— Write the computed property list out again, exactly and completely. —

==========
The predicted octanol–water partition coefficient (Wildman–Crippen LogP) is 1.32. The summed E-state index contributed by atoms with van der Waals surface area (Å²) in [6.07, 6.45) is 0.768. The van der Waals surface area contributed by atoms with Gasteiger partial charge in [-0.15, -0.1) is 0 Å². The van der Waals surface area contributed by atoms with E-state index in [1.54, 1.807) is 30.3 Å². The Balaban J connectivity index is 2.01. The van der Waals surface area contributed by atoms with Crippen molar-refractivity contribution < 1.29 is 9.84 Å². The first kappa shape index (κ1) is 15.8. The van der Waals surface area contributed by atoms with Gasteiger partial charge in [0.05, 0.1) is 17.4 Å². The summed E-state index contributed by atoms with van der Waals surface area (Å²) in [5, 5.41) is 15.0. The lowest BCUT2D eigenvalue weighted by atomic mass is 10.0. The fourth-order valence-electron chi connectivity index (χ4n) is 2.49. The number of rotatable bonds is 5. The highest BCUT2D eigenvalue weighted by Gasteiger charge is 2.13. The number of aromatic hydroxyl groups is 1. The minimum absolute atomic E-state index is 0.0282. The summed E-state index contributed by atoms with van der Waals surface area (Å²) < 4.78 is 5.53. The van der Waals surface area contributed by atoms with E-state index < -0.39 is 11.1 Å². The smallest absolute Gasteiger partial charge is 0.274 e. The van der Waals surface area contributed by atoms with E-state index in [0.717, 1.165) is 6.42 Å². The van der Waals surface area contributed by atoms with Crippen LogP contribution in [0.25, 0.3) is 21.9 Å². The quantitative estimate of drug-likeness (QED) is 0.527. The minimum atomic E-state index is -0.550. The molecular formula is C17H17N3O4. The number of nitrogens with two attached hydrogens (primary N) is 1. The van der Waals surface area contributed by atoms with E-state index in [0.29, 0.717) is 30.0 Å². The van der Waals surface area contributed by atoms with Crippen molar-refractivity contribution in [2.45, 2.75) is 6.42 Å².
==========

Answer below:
The predicted octanol–water partition coefficient (Wildman–Crippen LogP) is 1.32. The summed E-state index contributed by atoms with van der Waals surface area (Å²) in [6.07, 6.45) is 0.768. The van der Waals surface area contributed by atoms with Gasteiger partial charge in [-0.15, -0.1) is 0 Å². The van der Waals surface area contributed by atoms with E-state index in [1.54, 1.807) is 30.3 Å². The Balaban J connectivity index is 2.01. The van der Waals surface area contributed by atoms with Crippen molar-refractivity contribution < 1.29 is 9.84 Å². The first kappa shape index (κ1) is 15.8. The van der Waals surface area contributed by atoms with Gasteiger partial charge in [0.05, 0.1) is 17.4 Å². The summed E-state index contributed by atoms with van der Waals surface area (Å²) in [5, 5.41) is 15.0. The lowest BCUT2D eigenvalue weighted by atomic mass is 10.0. The fourth-order valence-electron chi connectivity index (χ4n) is 2.49. The number of rotatable bonds is 5. The highest BCUT2D eigenvalue weighted by Gasteiger charge is 2.13. The number of aromatic hydroxyl groups is 1. The minimum absolute atomic E-state index is 0.0282. The summed E-state index contributed by atoms with van der Waals surface area (Å²) < 4.78 is 5.53. The van der Waals surface area contributed by atoms with E-state index < -0.39 is 11.1 Å². The smallest absolute Gasteiger partial charge is 0.274 e. The van der Waals surface area contributed by atoms with E-state index in [0.717, 1.165) is 6.42 Å². The van der Waals surface area contributed by atoms with Crippen LogP contribution in [0.25, 0.3) is 21.9 Å². The quantitative estimate of drug-likeness (QED) is 0.527. The minimum atomic E-state index is -0.550. The molecular formula is C17H17N3O4. The number of nitrogens with two attached hydrogens (primary N) is 1. The van der Waals surface area contributed by atoms with E-state index in [0.29, 0.717) is 30.0 Å². The van der Waals surface area contributed by atoms with Crippen molar-refractivity contribution in [2.45, 2.75) is 6.42 Å².